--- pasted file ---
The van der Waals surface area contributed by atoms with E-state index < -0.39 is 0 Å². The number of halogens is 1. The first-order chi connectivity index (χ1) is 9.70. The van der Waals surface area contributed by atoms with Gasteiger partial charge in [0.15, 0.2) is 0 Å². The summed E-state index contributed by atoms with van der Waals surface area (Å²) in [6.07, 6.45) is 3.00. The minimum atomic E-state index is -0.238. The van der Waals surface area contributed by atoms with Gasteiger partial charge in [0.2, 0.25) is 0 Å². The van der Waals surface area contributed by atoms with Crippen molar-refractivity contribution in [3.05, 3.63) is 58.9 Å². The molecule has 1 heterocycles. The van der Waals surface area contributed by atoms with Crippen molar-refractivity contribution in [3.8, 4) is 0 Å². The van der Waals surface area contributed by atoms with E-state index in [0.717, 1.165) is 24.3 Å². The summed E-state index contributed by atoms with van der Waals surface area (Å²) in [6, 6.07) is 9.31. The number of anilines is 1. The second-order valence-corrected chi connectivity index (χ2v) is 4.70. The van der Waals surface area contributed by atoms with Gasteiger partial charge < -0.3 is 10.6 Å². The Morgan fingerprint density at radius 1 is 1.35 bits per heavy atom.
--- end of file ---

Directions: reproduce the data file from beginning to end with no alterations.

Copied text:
The van der Waals surface area contributed by atoms with E-state index < -0.39 is 0 Å². The number of halogens is 1. The first-order chi connectivity index (χ1) is 9.70. The van der Waals surface area contributed by atoms with Gasteiger partial charge in [0.15, 0.2) is 0 Å². The summed E-state index contributed by atoms with van der Waals surface area (Å²) in [6.07, 6.45) is 3.00. The minimum atomic E-state index is -0.238. The van der Waals surface area contributed by atoms with Gasteiger partial charge in [0.2, 0.25) is 0 Å². The van der Waals surface area contributed by atoms with Crippen molar-refractivity contribution in [3.05, 3.63) is 58.9 Å². The molecule has 1 heterocycles. The van der Waals surface area contributed by atoms with Crippen molar-refractivity contribution in [3.8, 4) is 0 Å². The van der Waals surface area contributed by atoms with E-state index in [0.717, 1.165) is 24.3 Å². The summed E-state index contributed by atoms with van der Waals surface area (Å²) in [6, 6.07) is 9.31. The number of anilines is 1. The second-order valence-corrected chi connectivity index (χ2v) is 4.70. The van der Waals surface area contributed by atoms with Gasteiger partial charge < -0.3 is 10.6 Å². The Morgan fingerprint density at radius 1 is 1.35 bits per heavy atom.